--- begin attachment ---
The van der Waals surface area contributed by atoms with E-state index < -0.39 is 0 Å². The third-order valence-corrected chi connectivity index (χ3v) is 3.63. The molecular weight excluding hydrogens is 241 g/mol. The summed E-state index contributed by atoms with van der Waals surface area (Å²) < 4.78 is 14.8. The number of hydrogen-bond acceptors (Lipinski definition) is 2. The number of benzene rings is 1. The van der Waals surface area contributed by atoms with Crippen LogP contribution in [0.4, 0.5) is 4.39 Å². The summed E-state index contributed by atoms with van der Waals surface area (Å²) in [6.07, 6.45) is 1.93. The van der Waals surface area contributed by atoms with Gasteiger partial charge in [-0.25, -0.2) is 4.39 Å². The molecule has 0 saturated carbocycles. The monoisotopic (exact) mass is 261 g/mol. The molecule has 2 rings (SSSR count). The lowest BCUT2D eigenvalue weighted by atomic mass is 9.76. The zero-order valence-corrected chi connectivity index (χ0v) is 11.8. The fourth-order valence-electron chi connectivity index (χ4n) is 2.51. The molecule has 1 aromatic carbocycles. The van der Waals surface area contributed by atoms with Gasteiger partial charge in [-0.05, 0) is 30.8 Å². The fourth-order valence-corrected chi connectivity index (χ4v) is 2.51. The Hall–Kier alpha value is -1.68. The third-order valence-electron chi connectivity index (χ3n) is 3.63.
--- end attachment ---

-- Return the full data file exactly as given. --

The van der Waals surface area contributed by atoms with E-state index < -0.39 is 0 Å². The third-order valence-corrected chi connectivity index (χ3v) is 3.63. The molecular weight excluding hydrogens is 241 g/mol. The summed E-state index contributed by atoms with van der Waals surface area (Å²) < 4.78 is 14.8. The number of hydrogen-bond acceptors (Lipinski definition) is 2. The number of benzene rings is 1. The van der Waals surface area contributed by atoms with Crippen LogP contribution in [0.4, 0.5) is 4.39 Å². The summed E-state index contributed by atoms with van der Waals surface area (Å²) in [6.07, 6.45) is 1.93. The van der Waals surface area contributed by atoms with Gasteiger partial charge in [-0.25, -0.2) is 4.39 Å². The molecule has 0 saturated carbocycles. The monoisotopic (exact) mass is 261 g/mol. The molecule has 2 rings (SSSR count). The lowest BCUT2D eigenvalue weighted by atomic mass is 9.76. The zero-order valence-corrected chi connectivity index (χ0v) is 11.8. The fourth-order valence-electron chi connectivity index (χ4n) is 2.51. The molecule has 1 aromatic carbocycles. The van der Waals surface area contributed by atoms with Gasteiger partial charge in [-0.05, 0) is 30.8 Å². The fourth-order valence-corrected chi connectivity index (χ4v) is 2.51. The Hall–Kier alpha value is -1.68. The third-order valence-electron chi connectivity index (χ3n) is 3.63.